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Sun., Oct. 4
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JCIDA OKs plan to restructure agencies


Thanks to special state legislation, 12 economic development workers from Jefferson County still get the state pension benefits for past years they’ve worked. But will they now be taken off the state’s retirement roll for good and switch to a private plan, or can local agencies restructure to make them eligible to stay in the system?

It’s a question lawyers representing the employees will endeavor to find a solution for by Aug. 1, when their eligibility to stay in the retirement system will end. The Jefferson County Industrial Development Agency’s board of directors held a special meeting Tuesday to set that plan in motion. But there are still more questions than answers about whether employees who work for Jefferson County Industrial Development Agency’s affiliated nonprofit agencies will remain in the state system or be compelled to sign up for private retirement plans.

The bill approved by the Legislature — which is expected to be signed soon by the governor — overrides a ruling by Comptroller Thomas P. DiNapoli that contended the 12 employees shouldn’t receive benefits because the nonprofit legal standing of the five organizations they work for made them ineligible for inclusion in the state retirement system. In effect, the ruling said the employees don’t work directly for the JCIDA, which is a state authority.

Now, the crux of the matter is whether employees who work for the five local development corporations, or LDCs, under the umbrella of the JCIDA can still become state employees entitled to benefits. But to be entitled to those benefits, the LDCs must either find a way to change their status as nonprofit agencies, or adopt their own retirement and health care plans.

LDCs include the Watertown Industrial Center Local Development Corp., Jefferson County Job Development Corp., Jefferson County Agricultural Development Corp., Watertown Local Development Corp. and Carthage Industrial Development Corp.

But for the LDCs, it won’t be as simple as changing names around, said attorney Justin S. Miller from Harris Beach, Rochester. The board hired the law firm to lead the negotiations with LDCs on behalf of the JCIDA on Tuesday, and it plans to hold several special meetings in the next month, starting with its next regular board meeting June 12.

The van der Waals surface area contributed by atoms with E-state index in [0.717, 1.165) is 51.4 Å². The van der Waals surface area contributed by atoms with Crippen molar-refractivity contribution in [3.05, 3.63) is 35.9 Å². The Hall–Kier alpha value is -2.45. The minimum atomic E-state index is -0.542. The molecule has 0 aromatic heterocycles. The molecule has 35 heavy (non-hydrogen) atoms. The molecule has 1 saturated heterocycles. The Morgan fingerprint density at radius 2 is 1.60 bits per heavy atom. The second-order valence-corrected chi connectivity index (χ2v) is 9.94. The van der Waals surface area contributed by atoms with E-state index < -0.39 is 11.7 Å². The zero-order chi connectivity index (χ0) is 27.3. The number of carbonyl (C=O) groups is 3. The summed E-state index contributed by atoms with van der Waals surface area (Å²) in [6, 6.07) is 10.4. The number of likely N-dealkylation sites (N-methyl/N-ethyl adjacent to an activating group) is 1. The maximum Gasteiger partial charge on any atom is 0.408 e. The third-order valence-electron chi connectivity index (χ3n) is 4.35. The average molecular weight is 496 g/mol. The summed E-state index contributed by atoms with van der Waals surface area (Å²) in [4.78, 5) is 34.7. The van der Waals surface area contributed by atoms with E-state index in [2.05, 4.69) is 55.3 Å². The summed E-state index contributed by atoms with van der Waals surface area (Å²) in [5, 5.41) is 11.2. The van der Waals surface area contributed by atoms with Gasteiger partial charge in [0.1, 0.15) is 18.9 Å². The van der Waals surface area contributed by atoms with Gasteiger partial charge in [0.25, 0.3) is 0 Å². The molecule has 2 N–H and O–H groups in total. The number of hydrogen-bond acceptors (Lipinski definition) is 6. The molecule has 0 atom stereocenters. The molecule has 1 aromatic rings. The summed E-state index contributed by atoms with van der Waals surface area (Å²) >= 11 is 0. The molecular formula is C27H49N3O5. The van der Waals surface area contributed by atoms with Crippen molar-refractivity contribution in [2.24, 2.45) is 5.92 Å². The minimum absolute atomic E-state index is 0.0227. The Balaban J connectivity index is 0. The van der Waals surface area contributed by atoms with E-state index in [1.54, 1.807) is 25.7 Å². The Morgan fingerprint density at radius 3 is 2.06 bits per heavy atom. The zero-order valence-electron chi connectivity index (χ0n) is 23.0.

“I’ve been given directions to speak with each of the LDCs about the next step, and we’re going to work with them to preserve their best interest,” Mr. Miller said.

LDCs will now need to determine how — and if —they can continue to function on their own, or to seek JCIDA status.The Watertown Local Development Corp. has already started developing a plan to switch retirement and health care plans for its two employees to become a separate corporate entity, said corporation CEO Donald W. Rutherford, who works with executive assistant Kim Taylor.

“My concern is, given the short window of time, how quickly my board will be able to act in terms of putting benefits in place,” he said.

But while it’s going to undoubtedly be a challenge, JCIDA CEO Donald C. Alexander said the organizations need to be restructured swiftly.

“The board decided that we’re going to try to make this work by the end of July,” he said. “But it’s going to be a difficult thing to take these active organizations and take them apart in four weeks.”

The JCIDA board originally thought it would be able to restructure the organizations by Jan. 1, but it’s now suddenly “between a rock and a hard place” with the tight deadline, said David J. Converse, chairman of the JCIDA board of directors.

“We knew that down the road it could come to this, but we didn’t expect it so soon,” he said. “But our emphasis has always been on protecting our employees, so we’re going to work on restructuring the agencies based on the comptroller’s decision.”

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